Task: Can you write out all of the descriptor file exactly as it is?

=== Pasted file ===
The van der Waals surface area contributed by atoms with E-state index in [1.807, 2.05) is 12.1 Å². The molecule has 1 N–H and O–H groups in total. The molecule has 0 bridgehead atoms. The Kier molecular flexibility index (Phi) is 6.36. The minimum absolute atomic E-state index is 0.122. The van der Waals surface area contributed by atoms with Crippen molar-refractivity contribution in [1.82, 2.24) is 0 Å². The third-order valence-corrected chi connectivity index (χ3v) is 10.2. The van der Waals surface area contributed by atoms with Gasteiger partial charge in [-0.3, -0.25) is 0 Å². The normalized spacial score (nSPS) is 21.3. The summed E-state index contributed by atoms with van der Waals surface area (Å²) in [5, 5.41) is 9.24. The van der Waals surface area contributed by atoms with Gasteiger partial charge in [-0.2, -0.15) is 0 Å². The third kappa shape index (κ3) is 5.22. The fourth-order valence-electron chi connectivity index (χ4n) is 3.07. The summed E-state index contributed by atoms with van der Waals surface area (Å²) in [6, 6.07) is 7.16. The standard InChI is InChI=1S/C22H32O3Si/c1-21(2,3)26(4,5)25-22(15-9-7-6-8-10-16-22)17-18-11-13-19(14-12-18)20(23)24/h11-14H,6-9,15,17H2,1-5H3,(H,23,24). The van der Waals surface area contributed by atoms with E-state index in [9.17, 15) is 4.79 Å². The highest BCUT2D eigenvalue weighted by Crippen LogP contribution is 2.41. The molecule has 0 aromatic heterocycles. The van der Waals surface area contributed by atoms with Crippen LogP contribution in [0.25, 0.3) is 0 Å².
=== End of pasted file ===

The van der Waals surface area contributed by atoms with E-state index in [1.807, 2.05) is 12.1 Å². The molecule has 1 N–H and O–H groups in total. The molecule has 0 bridgehead atoms. The Kier molecular flexibility index (Phi) is 6.36. The minimum absolute atomic E-state index is 0.122. The van der Waals surface area contributed by atoms with Crippen molar-refractivity contribution in [1.82, 2.24) is 0 Å². The third-order valence-corrected chi connectivity index (χ3v) is 10.2. The van der Waals surface area contributed by atoms with Gasteiger partial charge in [-0.3, -0.25) is 0 Å². The normalized spacial score (nSPS) is 21.3. The summed E-state index contributed by atoms with van der Waals surface area (Å²) in [5, 5.41) is 9.24. The van der Waals surface area contributed by atoms with Gasteiger partial charge in [-0.2, -0.15) is 0 Å². The third kappa shape index (κ3) is 5.22. The fourth-order valence-electron chi connectivity index (χ4n) is 3.07. The summed E-state index contributed by atoms with van der Waals surface area (Å²) in [6, 6.07) is 7.16. The standard InChI is InChI=1S/C22H32O3Si/c1-21(2,3)26(4,5)25-22(15-9-7-6-8-10-16-22)17-18-11-13-19(14-12-18)20(23)24/h11-14H,6-9,15,17H2,1-5H3,(H,23,24). The van der Waals surface area contributed by atoms with E-state index in [9.17, 15) is 4.79 Å². The highest BCUT2D eigenvalue weighted by Crippen LogP contribution is 2.41. The molecule has 0 aromatic heterocycles. The van der Waals surface area contributed by atoms with Crippen LogP contribution in [0.25, 0.3) is 0 Å².